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SUMO Geophysics Takes A Trip Down Memory Lane

Updated: Jan 31

What does The Fresh Prince of Bel-Air, Morning Glory by Oasis, the sound of a dial-up modem and the SIR3 radar system all have in common? 

They were all things that helped to make the 1990’s. We asked SUMO Directors Dr. John Gater and Peter Barker to take a trip down memory lane and look back at their 'old' geophysical equipment. After this, we began to see how far geophysics technology has come since.

SUMO Geophysics Takes A Trip Down Memory Lane

SUMO Geophysics was founded by the merging of SUMO Group members GSB Prospection Limited and Stratascan Limited, both of which were established in the late 80's-early 90's. It's safe to say that since then, members of the merged SUMO Geophysics have seen their fair share of geophysical kit.

Peter Barker (originally the founder of Stratascan) has a wealth of geophysical knowledge and still has a stash of his 'old' equipment including the GSSI Subsurface Interface Radar 3 system (SIR 3) which he purchased in 1990.  The SIR 3 was a first generation digital GPR system designed for a broad range of environmental, geotechnical, geological, and engineering applications. When Peter first bought the SIR 3, it ran off a 12-volt battery and was even used in an early Time Team episode by his now colleague, Dr. John Gater.

While the SIR 3 is no longer used at SUMO, it provides a good contrast to the current digital systems. When Peter bought it new in 1990, it was state of the art technology!

Dr John Gater (the original founder of GSB Prospection) also dug out some images of his earlier geophysics years. The image below shows an electrical imaging survey being completed. This process involved probes being manually inserted into the ground. Following this it would be moved apart manually, once a reading had been logged. He explained how this process could take half a day to survey just a single line. In contrast, this would now take about 10 minutes with modern technology.

John Gater completing an electrical imaging survey

Above: John Gater completing an electrical imaging survey with the late Arnold Aspinall and Jim Pocock from Bradford University.

Dr. John Gater completing a near surface geophysics survey

Above: Dr. John Gater completing a near surface geophysics survey using a magnetometer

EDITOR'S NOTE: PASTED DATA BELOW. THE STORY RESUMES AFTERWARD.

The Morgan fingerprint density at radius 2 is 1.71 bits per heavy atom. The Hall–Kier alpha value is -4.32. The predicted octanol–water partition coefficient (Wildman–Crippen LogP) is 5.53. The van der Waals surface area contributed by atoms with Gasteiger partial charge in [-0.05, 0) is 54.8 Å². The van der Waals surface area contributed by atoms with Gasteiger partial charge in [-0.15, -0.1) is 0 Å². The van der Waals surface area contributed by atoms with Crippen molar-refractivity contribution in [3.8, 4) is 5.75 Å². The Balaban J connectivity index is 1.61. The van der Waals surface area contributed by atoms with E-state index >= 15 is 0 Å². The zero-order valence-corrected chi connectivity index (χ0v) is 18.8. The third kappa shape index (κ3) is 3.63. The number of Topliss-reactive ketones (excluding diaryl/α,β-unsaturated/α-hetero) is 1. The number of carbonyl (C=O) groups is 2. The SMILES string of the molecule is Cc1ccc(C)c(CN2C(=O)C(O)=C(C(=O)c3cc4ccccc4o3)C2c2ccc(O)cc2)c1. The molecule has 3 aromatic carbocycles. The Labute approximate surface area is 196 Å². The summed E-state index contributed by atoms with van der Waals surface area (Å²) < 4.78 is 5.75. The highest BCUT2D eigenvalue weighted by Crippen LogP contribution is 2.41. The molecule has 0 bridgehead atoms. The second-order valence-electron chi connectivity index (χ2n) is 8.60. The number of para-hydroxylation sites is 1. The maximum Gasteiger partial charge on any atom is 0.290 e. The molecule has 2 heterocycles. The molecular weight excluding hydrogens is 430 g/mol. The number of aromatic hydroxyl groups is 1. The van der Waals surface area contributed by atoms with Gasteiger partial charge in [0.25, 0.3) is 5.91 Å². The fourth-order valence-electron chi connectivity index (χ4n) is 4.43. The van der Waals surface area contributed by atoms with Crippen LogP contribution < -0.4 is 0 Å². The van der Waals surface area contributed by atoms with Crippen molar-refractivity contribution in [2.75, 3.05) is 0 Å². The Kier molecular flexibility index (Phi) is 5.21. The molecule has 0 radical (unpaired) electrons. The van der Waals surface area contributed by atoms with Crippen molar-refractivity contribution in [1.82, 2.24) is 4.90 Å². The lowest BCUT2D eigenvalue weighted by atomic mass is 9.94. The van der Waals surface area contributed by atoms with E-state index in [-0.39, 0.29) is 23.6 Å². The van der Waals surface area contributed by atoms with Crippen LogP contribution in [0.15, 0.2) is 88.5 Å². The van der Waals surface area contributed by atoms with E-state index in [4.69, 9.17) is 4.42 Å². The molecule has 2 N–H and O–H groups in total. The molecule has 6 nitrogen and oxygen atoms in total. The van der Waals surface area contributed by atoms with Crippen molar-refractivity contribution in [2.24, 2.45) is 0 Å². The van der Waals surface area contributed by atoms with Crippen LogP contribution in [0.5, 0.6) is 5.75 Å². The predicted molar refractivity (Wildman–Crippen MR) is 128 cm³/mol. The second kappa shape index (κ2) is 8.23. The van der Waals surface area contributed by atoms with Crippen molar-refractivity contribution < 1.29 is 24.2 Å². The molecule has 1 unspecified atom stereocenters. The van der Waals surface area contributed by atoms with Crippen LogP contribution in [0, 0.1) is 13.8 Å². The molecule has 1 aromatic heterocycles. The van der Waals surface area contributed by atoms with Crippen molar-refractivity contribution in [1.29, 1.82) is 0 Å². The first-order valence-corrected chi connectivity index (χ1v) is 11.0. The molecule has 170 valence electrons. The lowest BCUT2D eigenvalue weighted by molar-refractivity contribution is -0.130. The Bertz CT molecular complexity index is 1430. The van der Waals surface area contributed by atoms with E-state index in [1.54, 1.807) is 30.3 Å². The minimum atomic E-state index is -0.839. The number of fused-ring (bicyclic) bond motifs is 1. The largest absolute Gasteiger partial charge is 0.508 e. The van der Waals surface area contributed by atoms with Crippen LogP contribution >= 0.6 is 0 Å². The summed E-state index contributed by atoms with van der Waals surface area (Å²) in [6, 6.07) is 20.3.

So, how far has near surface geophysics come?

Geophysical technology has greatly improved over the decades. Since the use of equipment such as the SIR 3 systems, SUMO now employs the latest GSSI Duel Frequency Ground Penetrating Radar (GPR) equipment. We even have High-Density GPR survey options with both manual and cart-based kit.


The speed of data collection, processing time as well as the quality of the data collected, has all advanced dramatically and 3D outputs mean clients can now get full visibility below the ground with a SUMO GPR Survey. As well as these advantages:

  • Modern equipment is much more lightweight and often only needs a single operator.

  • Data loggers are inbuilt (no more writing down data readings on a clipboard in the rain!).

  • The volume and speed of data collection is vastly improved.

  • The kit is largely weatherproof meaning we can respond no matter the weather conditions.

  • Data analysis on computers can be carried out on site instead of returning to the laboratory to process the data.

GPS has also revolutionised our work and provides accurate locational data. There is no need for 30m tapes to set out grids and tie them in to points on OS Maps, as done previously. Geophysical data is now geo-referenced, so it can be accurately laid onto base maps or even Google Images.

High Density GPR data

Above: Example of High Density GPR data collected by SUMO Geophysics

Above: Ground Penetrating Radar data in a 3D output

So, whilst some of the romantics amongst us may occasionally hanker after the ‘good old days’, the surveyors, in-the-field appreciate the benefits of modern technology and our clients enjoy the improved speed and accuracy of its output: a win / win situation.

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